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Interactions among body size, trophic level, and dispersal traits predict beetle detectability and occurrence responses to fire

Version 2 2024-06-06, 06:47
Version 1 2019-09-30, 08:15
journal contribution
posted on 2024-06-06, 06:47 authored by Don DriscollDon Driscoll, AL Smith, S Blight, I Sellar
© 2019 The Royal Entomological Society 1. Testing the extent to which traits act alone or in combination with other traits to influence responses to fire informs the trade-off between increased generalisation using single traits and increased predictive power using interactions. This study investigated the following question: do four traits (body size, trophic group, dispersal ability, and stratum of the ecosystem), alone or in combination, best explain changes in beetle occurrence with time since fire?. 2. The data from 4 years and 15 independent fires in southern Australia were analysed using generalised linear mixed models. The study also assessed whether detectability depends on time since fire using multi-year detection models, because detectability has the potential to confound occurrence patterns. 3. The best model included the three-way combination of size, flight, and trophic level interacting with time since fire and with year. The relationship between detectability and time since fire was similar to the occurrence relationship in six of the 10 trait–combination groups, with flightless species generally showing reduced detection probability as time since fire increased. Detectability did not confound occurrence responses for four trait groups, with three increasing with time since fire and one decreasing. 4. Generalisation using main effects of traits risks oversimplifying animal responses to fire, because combinations of traits influence the direction and magnitude of the response. Also, taking detectability into account is critical to correctly interpretating occupancy data. Three-way trait combinations that differ by just one trait, particularly dispersal ability, can result in either negligible effects of disturbance on detectability or strong effects that influence observed occurrence.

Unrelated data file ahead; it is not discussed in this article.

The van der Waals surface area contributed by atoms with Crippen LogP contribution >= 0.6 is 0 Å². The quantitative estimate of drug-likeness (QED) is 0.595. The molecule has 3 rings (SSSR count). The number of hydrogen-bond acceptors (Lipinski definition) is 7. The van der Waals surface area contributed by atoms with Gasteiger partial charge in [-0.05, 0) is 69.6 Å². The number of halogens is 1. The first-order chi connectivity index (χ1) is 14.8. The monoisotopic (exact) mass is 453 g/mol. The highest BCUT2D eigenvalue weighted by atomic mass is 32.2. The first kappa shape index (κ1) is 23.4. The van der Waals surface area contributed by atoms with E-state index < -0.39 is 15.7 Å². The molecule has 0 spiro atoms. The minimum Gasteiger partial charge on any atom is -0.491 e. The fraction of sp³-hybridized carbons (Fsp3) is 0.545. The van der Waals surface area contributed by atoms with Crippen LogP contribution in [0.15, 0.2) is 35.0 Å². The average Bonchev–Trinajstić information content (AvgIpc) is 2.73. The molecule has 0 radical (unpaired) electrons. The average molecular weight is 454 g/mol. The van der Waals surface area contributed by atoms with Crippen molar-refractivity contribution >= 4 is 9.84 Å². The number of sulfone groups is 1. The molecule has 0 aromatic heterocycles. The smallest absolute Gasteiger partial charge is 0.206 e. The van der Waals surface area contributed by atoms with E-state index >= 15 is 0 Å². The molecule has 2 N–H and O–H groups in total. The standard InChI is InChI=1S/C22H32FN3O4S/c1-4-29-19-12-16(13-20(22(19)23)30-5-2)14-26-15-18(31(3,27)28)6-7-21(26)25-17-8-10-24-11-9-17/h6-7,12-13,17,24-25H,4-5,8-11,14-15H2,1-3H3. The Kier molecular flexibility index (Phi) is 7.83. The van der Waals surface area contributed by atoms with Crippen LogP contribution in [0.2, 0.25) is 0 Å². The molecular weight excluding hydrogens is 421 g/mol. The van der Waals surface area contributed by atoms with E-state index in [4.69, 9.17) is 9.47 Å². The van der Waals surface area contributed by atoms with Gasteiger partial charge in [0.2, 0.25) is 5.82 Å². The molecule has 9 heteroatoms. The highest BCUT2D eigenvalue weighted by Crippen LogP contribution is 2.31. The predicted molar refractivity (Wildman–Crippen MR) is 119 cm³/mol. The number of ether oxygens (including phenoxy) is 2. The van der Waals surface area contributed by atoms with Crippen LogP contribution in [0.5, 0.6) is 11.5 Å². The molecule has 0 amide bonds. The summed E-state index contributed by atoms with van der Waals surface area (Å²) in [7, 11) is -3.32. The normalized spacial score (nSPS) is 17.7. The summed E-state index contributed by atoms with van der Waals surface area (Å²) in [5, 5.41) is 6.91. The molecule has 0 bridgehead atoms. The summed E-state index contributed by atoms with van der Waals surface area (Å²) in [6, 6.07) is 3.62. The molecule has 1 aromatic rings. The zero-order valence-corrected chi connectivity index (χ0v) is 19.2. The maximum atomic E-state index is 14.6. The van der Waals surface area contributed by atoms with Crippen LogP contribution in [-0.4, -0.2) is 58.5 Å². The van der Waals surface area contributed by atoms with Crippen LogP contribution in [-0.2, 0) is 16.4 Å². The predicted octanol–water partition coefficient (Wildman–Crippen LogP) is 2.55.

History

Journal

Ecological Entomology

Volume

45

Pagination

300-310

Location

Chichester, Eng.

ISSN

0307-6946

eISSN

1365-2311

Language

English

Notes

In press

Publication classification

C Journal article, C1 Refereed article in a scholarly journal

Copyright notice

2019, The Royal Entomological Society

Issue

2

Publisher

WILEY